Hong Kong activist Joshua Wong and other Umbrella Revolution leaders jailed
In August 2017, the figurehead of Hong Kong’s democracy movement, Joshua Wong, was jailed for his role in the 2014 protests known as the Umbrella Revolution.
Wong was sentenced to six months in prison for illegal assembly. Two fellow protest leaders, Nathan Law and Alex Chow, were given eight and seven months respectively.
The three activists were originally sentenced to community service and a suspended jail term. In explaining why the sentencing avoided deterrent punishment, a lower court cited the three protest leaders’ “genuine wish to express their political ideals and concerns for society.”
But prosecutors argued that lenient sentences would send the wrong message, and successfully brought the case to an appeals court.
Under Hong Kong law, the prison sentences make the three activists ineligible to run for public office for five years.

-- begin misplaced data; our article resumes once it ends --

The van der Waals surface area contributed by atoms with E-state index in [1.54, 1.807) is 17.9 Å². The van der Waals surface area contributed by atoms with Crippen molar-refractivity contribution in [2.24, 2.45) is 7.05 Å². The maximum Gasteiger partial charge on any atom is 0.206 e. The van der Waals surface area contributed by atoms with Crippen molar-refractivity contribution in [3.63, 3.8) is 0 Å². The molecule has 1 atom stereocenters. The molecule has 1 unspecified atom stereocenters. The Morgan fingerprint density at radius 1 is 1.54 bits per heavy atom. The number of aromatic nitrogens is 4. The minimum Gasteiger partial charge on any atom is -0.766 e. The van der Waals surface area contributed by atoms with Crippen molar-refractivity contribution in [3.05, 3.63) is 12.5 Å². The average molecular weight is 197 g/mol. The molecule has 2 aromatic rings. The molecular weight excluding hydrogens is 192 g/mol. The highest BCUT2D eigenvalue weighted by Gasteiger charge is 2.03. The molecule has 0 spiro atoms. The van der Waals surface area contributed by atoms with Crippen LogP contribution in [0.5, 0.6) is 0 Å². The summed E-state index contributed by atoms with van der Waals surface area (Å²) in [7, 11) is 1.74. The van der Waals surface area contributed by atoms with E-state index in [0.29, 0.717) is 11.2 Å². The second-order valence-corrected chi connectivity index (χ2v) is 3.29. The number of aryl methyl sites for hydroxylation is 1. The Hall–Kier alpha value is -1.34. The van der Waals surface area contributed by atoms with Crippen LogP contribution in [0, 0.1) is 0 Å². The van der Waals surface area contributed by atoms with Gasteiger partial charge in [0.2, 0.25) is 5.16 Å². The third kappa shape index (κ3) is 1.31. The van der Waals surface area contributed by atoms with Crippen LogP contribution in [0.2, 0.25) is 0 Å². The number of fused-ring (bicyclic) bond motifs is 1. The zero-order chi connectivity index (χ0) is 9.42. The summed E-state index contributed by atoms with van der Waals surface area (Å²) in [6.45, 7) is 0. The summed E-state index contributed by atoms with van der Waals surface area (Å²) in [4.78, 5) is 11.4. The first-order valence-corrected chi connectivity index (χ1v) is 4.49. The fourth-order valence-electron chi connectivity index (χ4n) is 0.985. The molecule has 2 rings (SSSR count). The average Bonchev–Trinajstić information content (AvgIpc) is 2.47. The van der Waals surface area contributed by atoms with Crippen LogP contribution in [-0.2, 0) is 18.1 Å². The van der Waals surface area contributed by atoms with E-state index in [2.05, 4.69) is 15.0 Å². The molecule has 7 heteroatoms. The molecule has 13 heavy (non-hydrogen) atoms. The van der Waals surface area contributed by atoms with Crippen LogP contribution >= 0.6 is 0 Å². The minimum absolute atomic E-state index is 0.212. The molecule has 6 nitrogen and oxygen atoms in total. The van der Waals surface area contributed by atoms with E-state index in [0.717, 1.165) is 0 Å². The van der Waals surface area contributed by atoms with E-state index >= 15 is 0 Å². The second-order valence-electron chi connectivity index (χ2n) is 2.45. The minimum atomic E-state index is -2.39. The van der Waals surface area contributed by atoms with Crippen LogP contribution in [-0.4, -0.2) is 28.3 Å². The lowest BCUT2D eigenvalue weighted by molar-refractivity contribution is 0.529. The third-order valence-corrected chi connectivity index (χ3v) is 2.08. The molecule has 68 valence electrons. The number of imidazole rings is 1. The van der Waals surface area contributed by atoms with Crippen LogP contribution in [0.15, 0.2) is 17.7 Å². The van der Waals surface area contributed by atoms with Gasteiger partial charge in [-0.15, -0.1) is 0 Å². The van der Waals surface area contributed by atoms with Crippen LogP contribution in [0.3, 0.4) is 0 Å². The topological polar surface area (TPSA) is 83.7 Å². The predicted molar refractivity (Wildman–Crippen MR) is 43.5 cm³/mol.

The Hong Kong Department of Justice defended its appeal for tougher sentencing as its legal right, saying the three protest leaders “were convicted not because they exercised their civil liberties, but because their conduct during the protest contravened the law.”
But according to Joshua Wong, “The government wanted to stop us from running in elections, and directly suppress our movement. There’s no longer rule of law in Hong Kong, it’s rule by law.”
All three protest leaders intend to appeal their sentences.
In late October 2017, Joshua Wong and Nathan Law were released on bail pending a final appeal of their sentences. The two will next appear in court at an appeal hearing on November 7.
Chief Justice Geoffrey Ma, who heads the territory’s Court of Final Appeal, said he was “not prepared” to call the possibility of an appeal “entirely hopeless.”